One of the projects led by local hapū Ngati Hau and located on the Purvis property in Akerama focused on restoring swamp habitat for a significant population of a nationally threatened black mudfish. These fish have adapted to live in wetlands and peat lakes, so it’s really important to restore these habitats for this rare species.
We want to continue making change by …
planting native plants and fencing waterways
monitoring water quality and taonga species
helping land owners protect and clean up waterways
restoring our native ecosystems and protecting biodiversity
improving habitat for snapper and tuna,
helping our young people understand challenges and enable them to be part of the solution
… to ensure we are enhancing the mauri of the awa – to protect the many taonga, for the future.
The Kaipara is the largest harbour in the southern hemisphere. It is a national taonga for the many cultural, social, ecological and economic values it provides.
Iwi and Hapū are spiritually and physically intertwined through whakapapa with the mosaic of rivers that all flow to the Kaipara Moana. As people who actively practice Kaitiakitanga; protecting and enhancing Te mauri o te wai (the life force or life supporting capacity of water), the harbour is critically important to us.
The harbour contains some of the rarest ecosystems in New Zealand – including sand dunes, seagrass beds, and wetlands. It is a nursery for west coast snapper, grey mullet, flounder and other fish. It supports commercial, recreational and customary fisheries, agriculture, industry and tourism.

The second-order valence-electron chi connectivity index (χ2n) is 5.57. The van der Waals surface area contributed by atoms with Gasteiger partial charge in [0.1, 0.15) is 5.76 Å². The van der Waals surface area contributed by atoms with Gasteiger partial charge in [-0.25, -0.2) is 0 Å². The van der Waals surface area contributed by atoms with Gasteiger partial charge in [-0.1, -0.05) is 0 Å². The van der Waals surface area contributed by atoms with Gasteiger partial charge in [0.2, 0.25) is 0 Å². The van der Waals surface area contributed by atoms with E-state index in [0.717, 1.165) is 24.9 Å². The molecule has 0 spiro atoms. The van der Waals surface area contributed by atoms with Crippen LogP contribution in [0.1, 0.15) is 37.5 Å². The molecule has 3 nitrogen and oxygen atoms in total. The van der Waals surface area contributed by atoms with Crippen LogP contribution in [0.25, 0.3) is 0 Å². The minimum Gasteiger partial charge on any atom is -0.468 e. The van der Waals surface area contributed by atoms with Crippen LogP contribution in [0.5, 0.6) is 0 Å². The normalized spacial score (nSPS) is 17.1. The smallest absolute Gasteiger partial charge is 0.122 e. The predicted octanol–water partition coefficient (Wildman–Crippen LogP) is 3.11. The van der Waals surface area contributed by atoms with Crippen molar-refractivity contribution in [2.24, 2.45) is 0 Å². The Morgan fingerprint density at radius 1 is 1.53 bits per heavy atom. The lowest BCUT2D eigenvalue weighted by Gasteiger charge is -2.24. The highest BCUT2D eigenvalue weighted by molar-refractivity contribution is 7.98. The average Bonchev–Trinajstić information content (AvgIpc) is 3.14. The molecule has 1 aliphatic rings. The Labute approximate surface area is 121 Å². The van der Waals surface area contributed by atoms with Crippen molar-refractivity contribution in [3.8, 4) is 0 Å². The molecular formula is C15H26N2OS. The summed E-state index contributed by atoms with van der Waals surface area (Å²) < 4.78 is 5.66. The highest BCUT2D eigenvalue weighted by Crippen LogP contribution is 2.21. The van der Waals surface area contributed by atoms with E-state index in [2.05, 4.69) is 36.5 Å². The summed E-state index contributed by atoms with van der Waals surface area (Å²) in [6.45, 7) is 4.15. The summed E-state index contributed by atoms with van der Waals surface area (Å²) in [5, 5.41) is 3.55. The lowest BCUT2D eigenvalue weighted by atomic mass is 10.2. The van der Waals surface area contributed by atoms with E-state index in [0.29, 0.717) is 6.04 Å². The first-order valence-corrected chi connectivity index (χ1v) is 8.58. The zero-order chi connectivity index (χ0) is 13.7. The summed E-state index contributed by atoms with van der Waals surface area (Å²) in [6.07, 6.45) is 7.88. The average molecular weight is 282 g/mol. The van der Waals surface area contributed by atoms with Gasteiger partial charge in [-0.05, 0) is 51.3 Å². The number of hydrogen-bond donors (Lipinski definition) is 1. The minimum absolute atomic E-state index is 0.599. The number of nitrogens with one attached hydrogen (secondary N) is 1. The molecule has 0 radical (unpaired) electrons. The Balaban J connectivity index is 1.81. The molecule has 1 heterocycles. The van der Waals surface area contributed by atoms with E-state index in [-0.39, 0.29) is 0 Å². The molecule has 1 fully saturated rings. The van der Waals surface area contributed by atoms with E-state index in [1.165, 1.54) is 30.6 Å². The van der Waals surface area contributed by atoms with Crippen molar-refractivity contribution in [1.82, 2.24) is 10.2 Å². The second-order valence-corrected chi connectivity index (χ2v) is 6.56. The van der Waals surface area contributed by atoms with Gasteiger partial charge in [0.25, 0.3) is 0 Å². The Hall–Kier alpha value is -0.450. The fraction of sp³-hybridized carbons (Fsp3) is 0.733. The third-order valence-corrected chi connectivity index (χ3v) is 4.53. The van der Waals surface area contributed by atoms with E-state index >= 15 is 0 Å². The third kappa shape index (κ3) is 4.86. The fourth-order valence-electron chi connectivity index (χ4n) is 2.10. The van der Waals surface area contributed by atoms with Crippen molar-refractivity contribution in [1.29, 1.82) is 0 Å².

The mauri of the Kaipara, its ecological health and wellbeing are being degraded and highly influenced by the catchments of the Wairoa River (which is the source of 70 per cent of the sediment (eroded soil) flowing into the harbour).
The Wairoa River is the main river flowing into the Kaipara from the north, fed by the Wairua and Mangakahia rivers. It is the longest river in the Northland region and its catchment is vast (382,000 hectares). Today, 68 per cent of the catchment is in pastoral farming, and 32 per cent is in exotic forestry or shrubland and native bush.
Historic deforestation in the catchment, unfenced streams and rivers, and the draining of wetlands have all led to erosion issues, and high levels of sediment and contamination in the Wairoa River catchments and ultimately to the Kaipara harbour.